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I am working on $\ce{GeHfTe}$ and in the case of a non-collinear calculation, I am getting the DOS in the attached photo. I have already relaxed my structure with VC-relax and it is converged with respect to k-points, EOS parameter, and degauss value.

If any one can guide me what is wrong in the DOS obtained it will be very helpful. I am not quite sure about the two sharp peaks around $\pu{-25eV}$.

DOS of GeHfTe

&CONTROL
  calculation = 'scf'
  restart_mode  = 'from_scratch'
  etot_conv_thr =   1.0000000000d-13
  forc_conv_thr =   1.0000000000d-09
  outdir = './'
  prefix = 'GeHfTe'
  pseudo_dir = '/home/yash/project/qe-6.7-ReleasePack/qe-6.7/pseudo'
  tprnfor = .true.
  tstress = .true.
  verbosity = 'high'
/
&SYSTEM
  degauss =   0.001
  ecutwfc =   150
  ibrav = 0
  nat = 6
  ntyp = 3
  occupations = 'smearing'
  smearing = 'cold'
 noncolin=.true.
  lspinorb=.true.
/
&ELECTRONS
  conv_thr =   1.2000000000d-15
  mixing_beta =   4.0000000000d-01
/
&IONS
/
&CELL
/
ATOMIC_SPECIES
Ge     72.64  Ge.rel-pz-dn-rrkjus_psl.0.2.2.UPF
Hf     178.49 Hf.rel-pz-spn-rrkjus_psl.1.0.0.UPF
Te     127.6 Te.rel-pz-dn-rrkjus_psl.0.2.2.UPF

CELL_PARAMETERS (angstrom)
   3.799849132   0.000000000   0.000000000
   0.000000000   3.799849132   0.000000000
   0.000000000   0.000000000   8.387787463

ATOMIC_POSITIONS (crystal)
Hf            0.0000000000        0.5000000000        0.7536986859
Hf            0.5000000000        0.0000000000        0.2463013141
Ge            0.0000000000        0.0000000000       -0.0000000000
Ge            0.5000000000        0.5000000000        0.0000000000
Te            0.5000000000        0.0000000000        0.6218959934
Te            0.0000000000        0.5000000000        0.3781040066

K_POINTS (automatic)
10 10 10 0 0 0
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  • 2
    $\begingroup$ Perhaps you could show what input file you used to get this DOS? It may be that there is nothing wrong but you have a low-lying state that isn't dispersed in energy. It all depends ;) $\endgroup$
    – nickpapior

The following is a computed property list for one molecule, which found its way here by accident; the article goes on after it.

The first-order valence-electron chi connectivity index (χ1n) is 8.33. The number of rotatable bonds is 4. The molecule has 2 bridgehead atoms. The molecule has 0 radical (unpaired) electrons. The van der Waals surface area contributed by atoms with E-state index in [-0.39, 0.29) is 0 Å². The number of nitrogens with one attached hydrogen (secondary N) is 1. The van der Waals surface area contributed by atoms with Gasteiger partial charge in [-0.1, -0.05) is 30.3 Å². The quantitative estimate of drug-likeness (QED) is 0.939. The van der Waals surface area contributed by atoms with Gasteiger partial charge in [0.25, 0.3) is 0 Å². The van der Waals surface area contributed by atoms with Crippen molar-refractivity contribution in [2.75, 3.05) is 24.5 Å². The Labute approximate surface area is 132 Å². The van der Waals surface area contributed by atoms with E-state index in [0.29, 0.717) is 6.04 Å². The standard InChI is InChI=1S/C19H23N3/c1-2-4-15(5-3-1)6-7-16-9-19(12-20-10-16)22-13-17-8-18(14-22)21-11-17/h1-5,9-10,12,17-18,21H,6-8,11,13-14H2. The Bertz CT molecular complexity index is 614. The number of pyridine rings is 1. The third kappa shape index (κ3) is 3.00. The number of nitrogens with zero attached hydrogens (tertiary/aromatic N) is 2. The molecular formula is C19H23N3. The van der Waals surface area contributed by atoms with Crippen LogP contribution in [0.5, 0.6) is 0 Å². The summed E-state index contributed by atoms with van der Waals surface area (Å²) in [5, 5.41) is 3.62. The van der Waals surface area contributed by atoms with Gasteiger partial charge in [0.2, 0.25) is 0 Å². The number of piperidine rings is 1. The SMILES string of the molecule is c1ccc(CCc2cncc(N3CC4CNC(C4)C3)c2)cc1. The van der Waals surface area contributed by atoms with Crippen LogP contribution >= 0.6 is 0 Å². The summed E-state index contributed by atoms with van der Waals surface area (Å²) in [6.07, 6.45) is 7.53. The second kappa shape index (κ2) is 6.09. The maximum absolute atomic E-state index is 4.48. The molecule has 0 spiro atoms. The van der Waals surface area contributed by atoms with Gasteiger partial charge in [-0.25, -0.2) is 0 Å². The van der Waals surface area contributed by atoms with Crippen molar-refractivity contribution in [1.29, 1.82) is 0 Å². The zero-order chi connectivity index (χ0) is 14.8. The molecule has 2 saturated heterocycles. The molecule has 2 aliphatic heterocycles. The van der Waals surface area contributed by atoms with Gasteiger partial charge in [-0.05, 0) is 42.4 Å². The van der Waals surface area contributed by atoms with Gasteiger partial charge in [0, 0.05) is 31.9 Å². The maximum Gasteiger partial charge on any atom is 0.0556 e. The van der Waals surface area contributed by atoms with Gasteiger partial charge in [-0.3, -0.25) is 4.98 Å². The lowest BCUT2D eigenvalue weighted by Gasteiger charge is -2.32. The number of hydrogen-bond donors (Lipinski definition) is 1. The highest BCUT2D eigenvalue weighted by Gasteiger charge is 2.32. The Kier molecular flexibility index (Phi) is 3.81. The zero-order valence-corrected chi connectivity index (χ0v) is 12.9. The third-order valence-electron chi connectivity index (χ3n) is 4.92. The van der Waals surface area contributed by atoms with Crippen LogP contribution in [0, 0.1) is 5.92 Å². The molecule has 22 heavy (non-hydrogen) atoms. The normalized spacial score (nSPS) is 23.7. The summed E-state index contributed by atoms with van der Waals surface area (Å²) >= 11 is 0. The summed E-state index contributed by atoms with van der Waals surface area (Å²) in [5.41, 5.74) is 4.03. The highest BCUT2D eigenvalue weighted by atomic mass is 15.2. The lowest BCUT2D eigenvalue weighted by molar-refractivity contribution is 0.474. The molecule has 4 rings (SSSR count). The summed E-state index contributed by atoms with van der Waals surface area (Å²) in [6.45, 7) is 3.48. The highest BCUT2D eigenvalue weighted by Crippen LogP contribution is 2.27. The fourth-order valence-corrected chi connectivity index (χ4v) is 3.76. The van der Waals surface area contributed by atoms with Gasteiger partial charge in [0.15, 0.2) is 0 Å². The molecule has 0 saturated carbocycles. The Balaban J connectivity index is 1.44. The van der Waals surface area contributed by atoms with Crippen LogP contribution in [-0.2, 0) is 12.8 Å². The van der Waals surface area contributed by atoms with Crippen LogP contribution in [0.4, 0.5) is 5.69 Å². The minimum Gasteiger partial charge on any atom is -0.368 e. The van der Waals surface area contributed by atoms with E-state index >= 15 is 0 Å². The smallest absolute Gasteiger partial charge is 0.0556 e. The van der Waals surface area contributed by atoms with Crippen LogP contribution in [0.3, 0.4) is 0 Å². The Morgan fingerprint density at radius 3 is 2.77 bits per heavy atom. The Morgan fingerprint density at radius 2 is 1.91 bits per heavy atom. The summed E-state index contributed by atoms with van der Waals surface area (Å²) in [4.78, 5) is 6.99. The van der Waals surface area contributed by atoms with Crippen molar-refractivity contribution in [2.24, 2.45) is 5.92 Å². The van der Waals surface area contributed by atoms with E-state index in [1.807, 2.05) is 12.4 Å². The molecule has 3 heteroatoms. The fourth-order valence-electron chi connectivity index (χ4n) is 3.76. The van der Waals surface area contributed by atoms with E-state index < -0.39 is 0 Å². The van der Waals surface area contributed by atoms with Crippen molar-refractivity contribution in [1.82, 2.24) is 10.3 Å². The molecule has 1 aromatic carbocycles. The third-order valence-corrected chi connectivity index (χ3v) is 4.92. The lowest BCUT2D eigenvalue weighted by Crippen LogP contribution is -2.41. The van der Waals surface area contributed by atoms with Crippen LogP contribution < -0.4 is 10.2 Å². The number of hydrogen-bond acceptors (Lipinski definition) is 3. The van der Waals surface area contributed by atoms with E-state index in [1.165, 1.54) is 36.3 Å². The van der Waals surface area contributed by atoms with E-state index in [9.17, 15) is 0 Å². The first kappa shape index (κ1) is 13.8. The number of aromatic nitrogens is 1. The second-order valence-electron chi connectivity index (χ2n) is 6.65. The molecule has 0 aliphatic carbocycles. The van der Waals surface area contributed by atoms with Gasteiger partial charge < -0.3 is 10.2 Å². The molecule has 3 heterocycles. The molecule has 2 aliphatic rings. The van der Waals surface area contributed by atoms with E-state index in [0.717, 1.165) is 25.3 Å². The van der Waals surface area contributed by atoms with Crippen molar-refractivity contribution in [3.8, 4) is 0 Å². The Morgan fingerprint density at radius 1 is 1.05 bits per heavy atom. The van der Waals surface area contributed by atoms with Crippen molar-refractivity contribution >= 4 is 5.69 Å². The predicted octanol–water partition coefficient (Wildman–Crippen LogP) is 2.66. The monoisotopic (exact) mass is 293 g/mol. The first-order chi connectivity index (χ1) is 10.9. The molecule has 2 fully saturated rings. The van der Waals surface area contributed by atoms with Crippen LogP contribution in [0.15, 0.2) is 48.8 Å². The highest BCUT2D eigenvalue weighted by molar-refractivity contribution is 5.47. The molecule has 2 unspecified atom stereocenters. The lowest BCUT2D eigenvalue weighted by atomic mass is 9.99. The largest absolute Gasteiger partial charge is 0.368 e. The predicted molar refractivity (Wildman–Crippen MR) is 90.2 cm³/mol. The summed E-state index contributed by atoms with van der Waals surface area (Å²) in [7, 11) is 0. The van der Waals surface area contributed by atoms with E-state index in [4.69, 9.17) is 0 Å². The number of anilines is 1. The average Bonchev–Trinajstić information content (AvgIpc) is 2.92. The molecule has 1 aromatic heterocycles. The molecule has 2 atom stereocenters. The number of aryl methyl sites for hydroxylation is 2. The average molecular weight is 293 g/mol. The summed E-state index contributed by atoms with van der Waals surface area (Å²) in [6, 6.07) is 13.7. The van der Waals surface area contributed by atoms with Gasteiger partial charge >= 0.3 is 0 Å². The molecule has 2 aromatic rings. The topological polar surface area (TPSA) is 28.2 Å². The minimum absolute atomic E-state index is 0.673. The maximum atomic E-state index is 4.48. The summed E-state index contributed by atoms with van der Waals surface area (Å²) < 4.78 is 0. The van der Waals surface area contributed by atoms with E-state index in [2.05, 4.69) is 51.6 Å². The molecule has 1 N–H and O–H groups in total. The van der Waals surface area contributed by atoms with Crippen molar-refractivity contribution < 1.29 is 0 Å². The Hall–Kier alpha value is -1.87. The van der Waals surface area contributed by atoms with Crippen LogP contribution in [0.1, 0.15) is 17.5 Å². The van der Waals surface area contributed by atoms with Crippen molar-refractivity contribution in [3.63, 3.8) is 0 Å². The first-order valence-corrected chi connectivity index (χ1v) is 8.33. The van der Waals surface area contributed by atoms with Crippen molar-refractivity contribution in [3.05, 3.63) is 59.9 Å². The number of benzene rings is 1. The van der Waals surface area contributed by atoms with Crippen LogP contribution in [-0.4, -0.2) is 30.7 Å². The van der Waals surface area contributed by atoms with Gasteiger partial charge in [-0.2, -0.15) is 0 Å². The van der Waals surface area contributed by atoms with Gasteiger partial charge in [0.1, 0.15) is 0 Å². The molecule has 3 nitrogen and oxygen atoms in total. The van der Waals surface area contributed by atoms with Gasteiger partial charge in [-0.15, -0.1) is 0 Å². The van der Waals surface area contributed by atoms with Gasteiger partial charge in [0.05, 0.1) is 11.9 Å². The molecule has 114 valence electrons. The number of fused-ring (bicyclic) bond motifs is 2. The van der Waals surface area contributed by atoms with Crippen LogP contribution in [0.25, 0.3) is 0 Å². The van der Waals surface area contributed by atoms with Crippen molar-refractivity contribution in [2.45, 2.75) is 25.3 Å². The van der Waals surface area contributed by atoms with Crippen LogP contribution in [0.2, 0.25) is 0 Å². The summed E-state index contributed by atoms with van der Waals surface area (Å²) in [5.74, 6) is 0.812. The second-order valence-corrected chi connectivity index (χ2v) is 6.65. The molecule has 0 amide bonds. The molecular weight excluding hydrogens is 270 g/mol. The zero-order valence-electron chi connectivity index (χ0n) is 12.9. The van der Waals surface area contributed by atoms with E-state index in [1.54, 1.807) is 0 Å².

Oct 26, 2021 at 7:00
  • $\begingroup$ Thank you so much here is the input scf file and out put [link] (easyupload.io/m/5g6uln) and in dos i am using guassian smearing. $\endgroup$
    – Yash Ghoda
    Oct 26, 2021 at 7:07
  • $\begingroup$ I think you should just put it in the question (surrounded by triple back-ticks) $\endgroup$
    – nickpapior
    Oct 26, 2021 at 10:47
  • 5
    $\begingroup$ Frequently occurs with semi-core states. They'll be localized and well below the Fermi energy. $\endgroup$ Oct 26, 2021 at 18:43
  • 1
    $\begingroup$ I have a few questions/suggestions for troubleshooting this. Your SCF input looks "OK" (tight thresholds, you said your degauss was optimized) but I wonder... Were you able to get the DOS without spin orbit coupling (SOC)? Try to calculate the SCF, NSCF, and DOS with scalar-relativistic pseudopotentials instead of fully relativistic. It will be easier to solve if we simplify your calculation. And, also, I think spin-polarized should be fine for DOS, and SOC effect for the band structure. $\endgroup$ Oct 30, 2021 at 9:27

1 Answer 1

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I suspect that these are the $5s$ and $5p$ states of $\ce{Hf}$, which are treated as valence in the pseudopotential you're using. These states will be fairly tightly bound to the nucleus, which always show up as sharp peaks in the DOS.

The reason why tightly-bound states show up like this can be understood by noting that if the potential $V$ is large compared to the kinetic term $T$, then the Hamiltonian $H$ can be approximated as:

$$H\approx V$$

The energy $E$ of a wavefunction $\psi_{k}$ at k-point $k$ is,

\begin{align} E & \approx \int d^3 r \psi^\ast_k(r)V(r)\psi_k(r)\\ &= \int d^3 r V(r)\psi^\ast_k(r)\psi_k(r)\\ &= \int d^3 r V(r)\left\vert \psi_k(r)\right\vert^2\\ \end{align}

Now, recall that k-points are introduced when we apply Bloch's theorem, and write,

$$\psi_k(r)=u_k(r)e^{ik\cdot r}$$

where $u_k$ is the Bloch function, which does not explicitly depend on $k$. Substituting into the energy expression, we have

\begin{align} E & \approx \int d^3 r V(r)\left\vert u_k(r)\right\vert^2\\ \end{align}

In other words, the phase factor is irrelevant and the dependence on the phase $k$ has disappeared! The energy does not depend on $k$ at all, and the state has the same energy regardless of $k$. This means that the density of states for this state is a delta-function at $E$ -- which is essentially what you're seeing in your DOS plots.

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